New strains of Influenza viruses are continuously emerging to replace the more contemporary or common strains. The novel avian Influenza A strain H7N9 was first reported in China in March 2013. Since then, there have been 147 confirmed human cases of avian influenza A H7N9, with 47 deaths reported in China. It is important that rapid assays are able to detect novel strains as they emerge to enable physicians to deliver prophylaxis to and manage infected patients in a timely manner.

Meridian's TRU FLU and TRU RSV(R) products provide closed systems that limit the exposure of laboratory personnel to infectious agents in test samples during incubation and disposal.

John A. Kraeutler, Chief Executive Officer, stated, "Meridian is committed to providing accurate and rapid diagnostic solutions as novel flu strains emerge globally. During the 2009 H1N1 pandemic, Meridian received special 510(k) FDA clearance to add H1N1 analytical sensitivity claim for TRU FLU. Once again, Meridian knew that it was critically important to be prepared for a potential pandemic with the novel avian H7N9 strain to provide the best patient care."

Thursday, January 9, 2014

Patent Issued for Array for Rapid Detection of a Microorganism

By a News Reporter-Staff News Editor at Journal of Engineering -- From Alexandria, Virginia, VerticalNews journalists report that a patent by the inventors Martin, Stephanie Michelle (Woodstock, GA); MacDonald, John Gavin (Decatur, GA); Lye, Jason (Atlanta, GA); Sayre, Curt (Atlanta, GA); Thompson, Kimberlee (Chattanooga, TN), filed on May 12, 2009, was published online on December 31, 2013.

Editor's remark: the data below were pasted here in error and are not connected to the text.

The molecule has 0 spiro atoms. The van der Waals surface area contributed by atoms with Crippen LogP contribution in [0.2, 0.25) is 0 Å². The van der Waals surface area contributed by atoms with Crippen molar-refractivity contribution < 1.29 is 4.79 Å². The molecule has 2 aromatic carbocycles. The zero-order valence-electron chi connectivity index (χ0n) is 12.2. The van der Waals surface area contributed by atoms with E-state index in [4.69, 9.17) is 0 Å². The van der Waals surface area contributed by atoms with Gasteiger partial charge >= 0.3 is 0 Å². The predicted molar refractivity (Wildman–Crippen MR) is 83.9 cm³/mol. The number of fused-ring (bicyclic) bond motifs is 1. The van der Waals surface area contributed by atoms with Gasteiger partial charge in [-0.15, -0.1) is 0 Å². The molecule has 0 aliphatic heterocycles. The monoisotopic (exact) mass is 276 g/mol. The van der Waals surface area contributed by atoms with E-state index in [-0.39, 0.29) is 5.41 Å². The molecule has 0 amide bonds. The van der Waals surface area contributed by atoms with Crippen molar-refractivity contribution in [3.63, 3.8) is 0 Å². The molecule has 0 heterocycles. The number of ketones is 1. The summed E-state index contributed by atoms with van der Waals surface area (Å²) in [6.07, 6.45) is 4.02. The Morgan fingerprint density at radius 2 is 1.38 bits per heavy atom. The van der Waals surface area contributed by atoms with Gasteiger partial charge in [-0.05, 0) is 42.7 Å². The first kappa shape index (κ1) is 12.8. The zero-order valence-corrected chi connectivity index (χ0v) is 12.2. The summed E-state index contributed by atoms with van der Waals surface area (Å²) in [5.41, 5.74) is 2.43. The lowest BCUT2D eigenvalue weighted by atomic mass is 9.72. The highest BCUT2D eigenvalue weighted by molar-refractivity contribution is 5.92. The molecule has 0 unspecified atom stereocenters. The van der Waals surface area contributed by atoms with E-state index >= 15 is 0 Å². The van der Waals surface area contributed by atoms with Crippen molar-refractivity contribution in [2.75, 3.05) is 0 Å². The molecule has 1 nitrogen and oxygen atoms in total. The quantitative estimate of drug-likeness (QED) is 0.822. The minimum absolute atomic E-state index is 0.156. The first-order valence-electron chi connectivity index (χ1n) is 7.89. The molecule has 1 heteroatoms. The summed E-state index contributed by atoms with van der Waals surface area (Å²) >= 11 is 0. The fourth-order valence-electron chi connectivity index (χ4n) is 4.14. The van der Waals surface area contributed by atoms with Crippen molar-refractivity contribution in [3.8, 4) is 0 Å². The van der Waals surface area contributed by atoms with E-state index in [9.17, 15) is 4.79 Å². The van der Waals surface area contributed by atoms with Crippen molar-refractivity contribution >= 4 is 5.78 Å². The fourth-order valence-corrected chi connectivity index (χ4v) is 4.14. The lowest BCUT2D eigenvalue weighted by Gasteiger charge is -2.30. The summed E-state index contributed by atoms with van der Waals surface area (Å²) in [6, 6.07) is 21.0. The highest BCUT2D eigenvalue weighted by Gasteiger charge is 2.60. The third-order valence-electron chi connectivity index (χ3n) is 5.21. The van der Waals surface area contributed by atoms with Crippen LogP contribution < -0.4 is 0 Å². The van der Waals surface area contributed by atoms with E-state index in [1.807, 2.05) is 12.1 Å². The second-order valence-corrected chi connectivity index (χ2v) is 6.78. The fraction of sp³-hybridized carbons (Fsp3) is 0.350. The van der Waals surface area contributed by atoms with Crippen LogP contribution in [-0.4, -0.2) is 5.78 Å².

The patent's assignee for patent number 8617874 is Kimberly-Clark Worldwide, Inc. (Neenah, WI).

News editors obtained the following quote from the background information supplied by the inventors: "The ability to rapidly detect microorganisms is becoming an increasing problem in a wide variety of industries, includes the medical and food industries. For instance, rapid detection of a microorganism in the medical field may be crucial for proper diagnosis and treatment of an illness. Unfortunately, multiple etiologic agents may be responsible for a particular condition, thereby making it difficult to rapidly identify the cause of the condition. The need for selective identification of the type of microorganism is important for a variety of reasons. For example, the knowledge of which type of microorganism is present may lead one to identify the particular source of contamination and to choose an appropriate treatment. Most of the current diagnostic procedures involve culturing the microorganism for identification, a process that usually requires several days and often gives negative results. Not only is culturing a lengthy process, but certain pathogens (e.g., mycobacteria) are notoriously difficult to grow outside the host. Although 'non-culturing' techniques have been developed, they are typically designed for only a specific pathogen. Thus, several assays are required to obtain a diagnosis, which are expensive and time-consuming.